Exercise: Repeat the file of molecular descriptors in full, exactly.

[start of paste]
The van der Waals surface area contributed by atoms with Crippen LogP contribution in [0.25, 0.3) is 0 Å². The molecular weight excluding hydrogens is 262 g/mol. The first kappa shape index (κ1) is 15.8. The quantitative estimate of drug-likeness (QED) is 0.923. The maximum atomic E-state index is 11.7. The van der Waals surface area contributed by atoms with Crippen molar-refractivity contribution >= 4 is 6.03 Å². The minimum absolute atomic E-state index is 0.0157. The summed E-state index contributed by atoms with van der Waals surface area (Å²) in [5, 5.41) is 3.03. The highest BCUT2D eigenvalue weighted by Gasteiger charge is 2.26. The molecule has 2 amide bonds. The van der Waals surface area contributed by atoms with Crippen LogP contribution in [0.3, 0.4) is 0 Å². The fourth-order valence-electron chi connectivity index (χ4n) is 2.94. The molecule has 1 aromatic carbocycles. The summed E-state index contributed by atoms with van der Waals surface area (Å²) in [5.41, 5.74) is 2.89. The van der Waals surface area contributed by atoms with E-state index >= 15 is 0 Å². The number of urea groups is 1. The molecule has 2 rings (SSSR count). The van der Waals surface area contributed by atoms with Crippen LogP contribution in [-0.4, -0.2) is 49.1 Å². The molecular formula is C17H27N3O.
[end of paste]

The van der Waals surface area contributed by atoms with Crippen LogP contribution in [0.25, 0.3) is 0 Å². The molecular weight excluding hydrogens is 262 g/mol. The first kappa shape index (κ1) is 15.8. The quantitative estimate of drug-likeness (QED) is 0.923. The maximum atomic E-state index is 11.7. The van der Waals surface area contributed by atoms with Crippen molar-refractivity contribution >= 4 is 6.03 Å². The minimum absolute atomic E-state index is 0.0157. The summed E-state index contributed by atoms with van der Waals surface area (Å²) in [5, 5.41) is 3.03. The highest BCUT2D eigenvalue weighted by Gasteiger charge is 2.26. The molecule has 2 amide bonds. The van der Waals surface area contributed by atoms with Crippen LogP contribution in [0.3, 0.4) is 0 Å². The fourth-order valence-electron chi connectivity index (χ4n) is 2.94. The molecule has 1 aromatic carbocycles. The summed E-state index contributed by atoms with van der Waals surface area (Å²) in [5.41, 5.74) is 2.89. The van der Waals surface area contributed by atoms with E-state index >= 15 is 0 Å². The number of urea groups is 1. The molecule has 2 rings (SSSR count). The van der Waals surface area contributed by atoms with Crippen LogP contribution in [-0.4, -0.2) is 49.1 Å². The molecular formula is C17H27N3O.